Passover, the Incomplete Festival
Most Jews don't understand that the Exodus we celebrate at Passover is only a prelude to the main event at Mt. Sinai.
As 20th-century Jews entered the dominant culture's mainstream, they found it increasingly difficult to adjust their lifestyles in accordance with the mitzvot. So our grandparents and great-grandparents increasingly shunted Shavuot into obscurity, leaving their descendants-us-Jewishly bereft and impoverished without knowing it.
Jews aren't alone in our misunderstanding of Passover. In this respect we are joined by Christians, among whom the holiday has lately experienced a startling new popularity unknown since the first centuries of the Common Era. Back then, Christian authorities had to warn Christians not to observe Passover the threat of "Judaizing" was considered that severe.
Passover is the Jewish festival that Christianity has sought to take over and adapt as its own. Easter began as the Christian Passover, for good scriptural reasons having to do with the fact that Jesus died at Passover time, and the possibility that his last meal was a Passover seder. Easter used to coincide precisely on the Christian calendar with Passover until Constantine's calendrical reforms. In Christian theology and iconography, Jesus is regarded as the ultimate Passover sacrifice (John 19:36)-Jesus, this man who inspired a religion that gave Jews of his time what some (those who didn't reject him) took to be an honorable discharge from the Sinai covenant.
If Passover is the holiday par excellence that focuses us on the tension between Judaism and Christianity, it also suggests possibilities for resolving the tension. We live in a time of extraordinary Judaizing by Christians, especially among American evangelicals who are bursting with curiosity about Jesus' Old Testament background.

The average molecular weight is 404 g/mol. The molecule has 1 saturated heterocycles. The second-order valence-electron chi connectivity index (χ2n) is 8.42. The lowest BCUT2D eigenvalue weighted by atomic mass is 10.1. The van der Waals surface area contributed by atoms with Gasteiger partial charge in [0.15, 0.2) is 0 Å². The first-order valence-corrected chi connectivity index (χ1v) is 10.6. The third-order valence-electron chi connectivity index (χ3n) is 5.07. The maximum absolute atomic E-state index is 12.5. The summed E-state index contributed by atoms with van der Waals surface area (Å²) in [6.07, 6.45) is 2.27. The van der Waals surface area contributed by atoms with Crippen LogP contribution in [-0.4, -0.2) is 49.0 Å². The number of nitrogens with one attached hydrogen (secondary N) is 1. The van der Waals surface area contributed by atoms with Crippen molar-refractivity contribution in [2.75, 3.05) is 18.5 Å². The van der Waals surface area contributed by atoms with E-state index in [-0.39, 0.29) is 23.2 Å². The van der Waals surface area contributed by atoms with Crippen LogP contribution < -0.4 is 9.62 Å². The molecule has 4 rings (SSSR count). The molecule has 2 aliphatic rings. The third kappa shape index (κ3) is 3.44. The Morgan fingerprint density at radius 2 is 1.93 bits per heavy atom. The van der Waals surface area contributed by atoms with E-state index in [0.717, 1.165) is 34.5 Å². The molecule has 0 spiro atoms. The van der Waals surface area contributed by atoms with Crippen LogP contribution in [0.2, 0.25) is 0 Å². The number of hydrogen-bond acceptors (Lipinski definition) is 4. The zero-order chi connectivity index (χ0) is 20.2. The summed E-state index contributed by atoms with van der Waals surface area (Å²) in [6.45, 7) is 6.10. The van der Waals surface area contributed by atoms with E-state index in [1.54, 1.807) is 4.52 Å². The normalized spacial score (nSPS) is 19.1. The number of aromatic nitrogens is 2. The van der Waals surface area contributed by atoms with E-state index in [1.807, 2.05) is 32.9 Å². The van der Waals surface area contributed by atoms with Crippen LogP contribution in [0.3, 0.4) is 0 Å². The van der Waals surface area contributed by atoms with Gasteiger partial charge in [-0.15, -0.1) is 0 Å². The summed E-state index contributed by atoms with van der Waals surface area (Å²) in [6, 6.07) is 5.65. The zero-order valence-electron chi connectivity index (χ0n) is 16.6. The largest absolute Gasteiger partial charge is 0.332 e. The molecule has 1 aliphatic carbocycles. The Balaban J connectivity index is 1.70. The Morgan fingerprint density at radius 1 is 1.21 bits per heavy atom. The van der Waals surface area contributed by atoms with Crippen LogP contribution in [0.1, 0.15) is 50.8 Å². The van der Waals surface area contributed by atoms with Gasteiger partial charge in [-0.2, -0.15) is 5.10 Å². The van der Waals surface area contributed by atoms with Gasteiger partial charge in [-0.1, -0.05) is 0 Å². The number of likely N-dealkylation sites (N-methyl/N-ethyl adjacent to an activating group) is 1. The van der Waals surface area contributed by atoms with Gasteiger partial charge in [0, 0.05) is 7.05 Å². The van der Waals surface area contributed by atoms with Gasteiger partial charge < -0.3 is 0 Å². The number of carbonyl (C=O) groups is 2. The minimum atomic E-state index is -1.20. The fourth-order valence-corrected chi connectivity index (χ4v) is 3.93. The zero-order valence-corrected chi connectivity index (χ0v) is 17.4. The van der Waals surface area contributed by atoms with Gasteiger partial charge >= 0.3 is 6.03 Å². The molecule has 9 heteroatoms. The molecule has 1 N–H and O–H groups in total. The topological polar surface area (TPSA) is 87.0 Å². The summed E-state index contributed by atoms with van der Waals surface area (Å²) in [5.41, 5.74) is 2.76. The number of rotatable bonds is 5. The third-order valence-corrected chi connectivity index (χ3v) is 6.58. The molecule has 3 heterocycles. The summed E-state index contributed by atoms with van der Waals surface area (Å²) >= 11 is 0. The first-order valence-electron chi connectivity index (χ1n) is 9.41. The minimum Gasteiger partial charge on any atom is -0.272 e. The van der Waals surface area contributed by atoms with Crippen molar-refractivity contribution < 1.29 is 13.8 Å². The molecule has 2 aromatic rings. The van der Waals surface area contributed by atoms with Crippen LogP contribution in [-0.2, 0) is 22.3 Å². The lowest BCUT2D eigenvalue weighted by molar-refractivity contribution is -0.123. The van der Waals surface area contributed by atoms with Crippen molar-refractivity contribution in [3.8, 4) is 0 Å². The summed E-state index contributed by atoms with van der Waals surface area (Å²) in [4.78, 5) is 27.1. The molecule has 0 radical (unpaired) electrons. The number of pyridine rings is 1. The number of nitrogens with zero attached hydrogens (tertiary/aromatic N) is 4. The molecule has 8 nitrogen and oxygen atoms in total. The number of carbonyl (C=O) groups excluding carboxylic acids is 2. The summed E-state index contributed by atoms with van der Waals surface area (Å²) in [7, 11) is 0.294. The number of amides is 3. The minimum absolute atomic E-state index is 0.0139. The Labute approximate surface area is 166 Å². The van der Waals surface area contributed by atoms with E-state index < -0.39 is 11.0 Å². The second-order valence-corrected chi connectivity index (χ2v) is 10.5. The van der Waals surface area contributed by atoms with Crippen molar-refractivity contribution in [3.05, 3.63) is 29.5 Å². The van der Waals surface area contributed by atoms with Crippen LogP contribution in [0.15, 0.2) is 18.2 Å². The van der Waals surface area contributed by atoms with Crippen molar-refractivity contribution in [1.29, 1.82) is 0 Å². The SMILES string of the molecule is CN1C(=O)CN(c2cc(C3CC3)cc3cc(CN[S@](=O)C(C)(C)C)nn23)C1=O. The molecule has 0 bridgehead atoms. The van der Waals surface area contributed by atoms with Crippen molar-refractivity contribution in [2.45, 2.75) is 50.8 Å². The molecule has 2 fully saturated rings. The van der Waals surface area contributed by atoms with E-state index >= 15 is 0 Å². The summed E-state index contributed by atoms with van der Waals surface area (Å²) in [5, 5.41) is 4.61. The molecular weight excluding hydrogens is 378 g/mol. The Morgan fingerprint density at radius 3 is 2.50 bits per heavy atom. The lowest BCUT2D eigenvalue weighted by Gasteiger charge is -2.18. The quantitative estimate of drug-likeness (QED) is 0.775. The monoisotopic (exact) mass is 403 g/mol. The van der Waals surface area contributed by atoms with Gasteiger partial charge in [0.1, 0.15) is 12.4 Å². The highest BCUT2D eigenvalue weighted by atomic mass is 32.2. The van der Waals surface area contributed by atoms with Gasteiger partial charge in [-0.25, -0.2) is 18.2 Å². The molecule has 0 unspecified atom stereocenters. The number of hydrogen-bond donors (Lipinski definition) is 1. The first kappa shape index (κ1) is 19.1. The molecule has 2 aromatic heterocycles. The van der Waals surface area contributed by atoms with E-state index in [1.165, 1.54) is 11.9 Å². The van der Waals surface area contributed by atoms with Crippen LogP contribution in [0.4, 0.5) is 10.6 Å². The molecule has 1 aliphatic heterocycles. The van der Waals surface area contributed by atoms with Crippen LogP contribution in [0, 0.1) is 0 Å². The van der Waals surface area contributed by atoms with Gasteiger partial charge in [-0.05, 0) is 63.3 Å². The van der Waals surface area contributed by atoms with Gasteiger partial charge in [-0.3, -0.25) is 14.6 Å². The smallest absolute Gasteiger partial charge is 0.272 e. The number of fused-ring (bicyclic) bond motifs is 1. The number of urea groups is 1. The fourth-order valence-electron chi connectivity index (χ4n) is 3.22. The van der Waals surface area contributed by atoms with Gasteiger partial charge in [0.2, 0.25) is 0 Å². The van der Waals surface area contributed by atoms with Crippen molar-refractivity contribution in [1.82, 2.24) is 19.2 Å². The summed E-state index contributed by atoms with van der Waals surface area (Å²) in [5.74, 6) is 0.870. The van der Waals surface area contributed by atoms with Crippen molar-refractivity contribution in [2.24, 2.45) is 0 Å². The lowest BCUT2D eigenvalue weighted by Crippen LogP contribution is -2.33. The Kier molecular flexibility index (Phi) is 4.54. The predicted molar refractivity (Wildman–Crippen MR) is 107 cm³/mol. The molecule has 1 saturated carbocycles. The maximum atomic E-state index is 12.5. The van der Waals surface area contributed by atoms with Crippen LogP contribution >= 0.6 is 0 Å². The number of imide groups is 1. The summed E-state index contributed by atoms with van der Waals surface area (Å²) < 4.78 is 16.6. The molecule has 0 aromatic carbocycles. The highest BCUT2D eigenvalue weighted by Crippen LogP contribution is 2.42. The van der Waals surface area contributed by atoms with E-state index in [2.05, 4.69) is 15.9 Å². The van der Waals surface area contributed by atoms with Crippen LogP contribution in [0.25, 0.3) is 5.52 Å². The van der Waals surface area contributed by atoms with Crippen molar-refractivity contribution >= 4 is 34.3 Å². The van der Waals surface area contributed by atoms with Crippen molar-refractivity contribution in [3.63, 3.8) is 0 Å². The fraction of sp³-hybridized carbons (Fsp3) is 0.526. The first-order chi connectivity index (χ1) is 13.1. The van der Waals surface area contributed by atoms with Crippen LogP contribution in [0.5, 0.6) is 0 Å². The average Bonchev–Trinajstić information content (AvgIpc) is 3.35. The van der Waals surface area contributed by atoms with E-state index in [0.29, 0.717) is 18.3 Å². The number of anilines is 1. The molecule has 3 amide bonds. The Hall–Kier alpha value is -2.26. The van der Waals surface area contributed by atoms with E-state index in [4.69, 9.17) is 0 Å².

Christians hold seders and read books like Michael Smith and Rami Shapiro's Let Us Break Bread Together: A Passover Haggadah for Christians, Beverly Jeffers's A Christian Observance of Passover, Joan R. Lipis's Celebrate Passover Haggadah: A Christian Presentation of the Traditional Jewish Festival. We seem to be witnessing the emergence of the repressed Christian Passover.
How wonderful it would be if the Christian interest in Passover became an occasion for understanding the holiday's true meaning-a meaning, however, that stands in tension with one of the main teachings of Christianity. The teaching I have in mind holds that through Jesus' death the Jews were somehow freed from the "curse" (as the apostle Paul put it) of the eternal Torah. Passover, in recalling us to the beginning of the process whereby the Jews entered into the Torah covenant, refutes the Christian notion that Torah no longer describes the kind of relationship with the Jews that God wants.